Natural Gas Prices (CAD/MMBTU – June 2018)

It is difficult to compete on a global scale when Canadian natural gas producers receive 9-12x less than Asia and 2-4x less than their neighbor to the south.  As a result, the return from Canadian producers has underperformed relative to the rest of the industry.

Canada Natural Gas Producers – Compared to AMEX Oil & Gas Index (2016-Present)

In addition to the overall demand, the price differential between the Asian and Canadian markets exists because of the large capital costs associated with connecting two different environments, one of scarcity and the other of abundance.  LNG has been able to bridge this gap in some markets, yet those trying to export North American natural gas have sat idle (not by choice) and watched as Australia and to some extent the United States have ramped up LNG production and exports to service the Asian markets.  So much so, the Australian government has implemented legislation to ensure domestic gas security is maintained.

To summarize, Canada’s gas has no place to go and as a result is receiving a bad reputation in the investment community.  However, across the pacific another story has development.  Gas isn’t good, it’s great!  Aside from the fact it burns cleaner than coal, two main factors tell the story:

1. The Obvious – Increase in demand: By 2040, natural gas demand is expected to more than double. (ASEAN Center for Energy, 2017).

ASEAN Natural Gas Demand Projection

The growth will be driven by electricity generation and industrial use; however, this may see some competition if prices rise significantly as emerging countries within ASEAN may look to gas’ alternative, coal, whose demand is also expected to grow over the next 30 years at a similar rate.

2. The not so obvious – LNG Exports: The ability to export natural gas to other gas demand centres and access the premium price puts upward pressure on ASEAN prices as well.  Indonesia and Malaysia both export LNG to Japan, China and South Korea.  Collectively shipping ~26 MTPA in 2017.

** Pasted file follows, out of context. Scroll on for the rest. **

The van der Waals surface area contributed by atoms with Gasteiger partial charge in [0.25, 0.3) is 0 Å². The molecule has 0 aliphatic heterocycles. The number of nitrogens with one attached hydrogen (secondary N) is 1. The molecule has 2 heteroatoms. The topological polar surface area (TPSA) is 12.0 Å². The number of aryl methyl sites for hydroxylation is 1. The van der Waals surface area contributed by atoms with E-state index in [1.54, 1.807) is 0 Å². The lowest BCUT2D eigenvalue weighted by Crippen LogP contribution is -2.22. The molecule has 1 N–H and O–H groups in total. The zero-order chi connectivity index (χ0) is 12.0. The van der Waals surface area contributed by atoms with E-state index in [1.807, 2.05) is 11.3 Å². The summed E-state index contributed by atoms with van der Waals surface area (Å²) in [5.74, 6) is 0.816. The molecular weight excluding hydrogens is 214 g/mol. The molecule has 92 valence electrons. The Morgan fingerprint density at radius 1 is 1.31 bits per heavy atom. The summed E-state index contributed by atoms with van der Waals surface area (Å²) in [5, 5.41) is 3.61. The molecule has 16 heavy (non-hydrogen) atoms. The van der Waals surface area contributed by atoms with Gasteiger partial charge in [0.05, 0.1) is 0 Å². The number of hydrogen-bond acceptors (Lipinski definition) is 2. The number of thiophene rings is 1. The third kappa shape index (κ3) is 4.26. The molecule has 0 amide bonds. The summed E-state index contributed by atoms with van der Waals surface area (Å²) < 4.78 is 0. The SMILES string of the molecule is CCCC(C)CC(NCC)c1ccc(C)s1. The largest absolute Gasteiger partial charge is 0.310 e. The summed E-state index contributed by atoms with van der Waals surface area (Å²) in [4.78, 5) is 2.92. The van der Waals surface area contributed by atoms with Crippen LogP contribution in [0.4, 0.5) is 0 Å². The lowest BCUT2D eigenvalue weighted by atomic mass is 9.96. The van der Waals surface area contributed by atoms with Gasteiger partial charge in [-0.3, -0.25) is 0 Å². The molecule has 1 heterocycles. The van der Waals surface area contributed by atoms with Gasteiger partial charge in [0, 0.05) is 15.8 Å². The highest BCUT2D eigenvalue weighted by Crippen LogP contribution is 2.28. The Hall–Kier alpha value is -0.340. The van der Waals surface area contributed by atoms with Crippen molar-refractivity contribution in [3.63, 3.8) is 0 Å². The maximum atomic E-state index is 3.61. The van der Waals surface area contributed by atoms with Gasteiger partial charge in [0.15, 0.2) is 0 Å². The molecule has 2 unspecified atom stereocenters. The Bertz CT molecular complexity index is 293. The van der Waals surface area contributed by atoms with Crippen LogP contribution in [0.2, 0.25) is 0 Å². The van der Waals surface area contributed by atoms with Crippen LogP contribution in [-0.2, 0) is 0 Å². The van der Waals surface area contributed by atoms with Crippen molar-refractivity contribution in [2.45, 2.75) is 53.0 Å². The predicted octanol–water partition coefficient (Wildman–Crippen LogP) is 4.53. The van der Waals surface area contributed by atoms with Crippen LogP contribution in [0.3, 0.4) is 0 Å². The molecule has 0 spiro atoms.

Indonesia & Malaysia LNG Exports (2017)

Source: (International Gas Union, 2018)

With these two factors in play, natural gas has a bright future in ASEAN.  Producers will continue to be incentivized to supply domestic demand growth while knowing that any gas that can be tied to LNG will receive a premium as it is sold to their northern neighbors.

Now only one question remains: how can investors capitalize on the natural gas demand growth in ASEAN (and arguably, globally)?  I won’t pretend to have the exact answer, but a few ideas come to mind:

  • Be patient and focus on Canadian producers directly impacted by Shell’s Kitimat project or other proposed LNG developments.  While potentially a long game, feedstock for the LNG facilities will come from North East BC producers that will benefit from the access to a higher price.
  • Global LNG companies: LNG is consistently priced at a premium and is linked to large developments in Japan, China and South Korea.  Royal Dutch Shell is the global leader in LNG and many Australian companies are shifting their portfolios and capital to focus solely on LNG developments on the NW Shelf.
  • Producers within the ASEAN region: This could provide immediate returns; however, it is not abundantly clear which companies or sectors to focus on.  Most of the gas is produced by either international majors or national oil companies.  IOC’s linked to gas production in the region include Chevron (Thailand), BP (Indonesia), ConocoPhillips (Indonesia) and Sapura Kencana (Malaysia) but these companies are diversified across many regions and sectors and therefore difficult to invest solely in ASEAN upside.   Many of the SME’s within the region have prioritized oil development during the recent downturn and have created a void of a pure play gas producers in the region.

The emergence of LNG has made the high demand centres more accessible than before.  Our next blog will be a focus on LNG trade within the region and its impact upon the potential LNG projects currently awaiting FID in Canada.


Matt Klukas is the CABC’s Energy Advisor and works for the Criterium Group, a management consulting and merchant capital firm focused on delivering creative, custom strategies and capital solutions across multiple industries.  Matt is a registered Professional Geophysicist in the province of Alberta and received his MBA from the University of Calgary.


ASEAN Center for Energy. (2017). The 5th ASEAN Energy Outlook 2015-2040. Jakarta: ACE.

IEA. (2017). Southeast Asia Energy Outlook 2017.

IEA. (n.d.). International Energy Associate. Retrieved from Access to modern energy services in SE Asia.

International Gas Union. (2018). 2018 World LNG Report. IGU.

NEB. (2018, January 24). Market Snapshot: Why do Canadians use so much oil? Retrieved from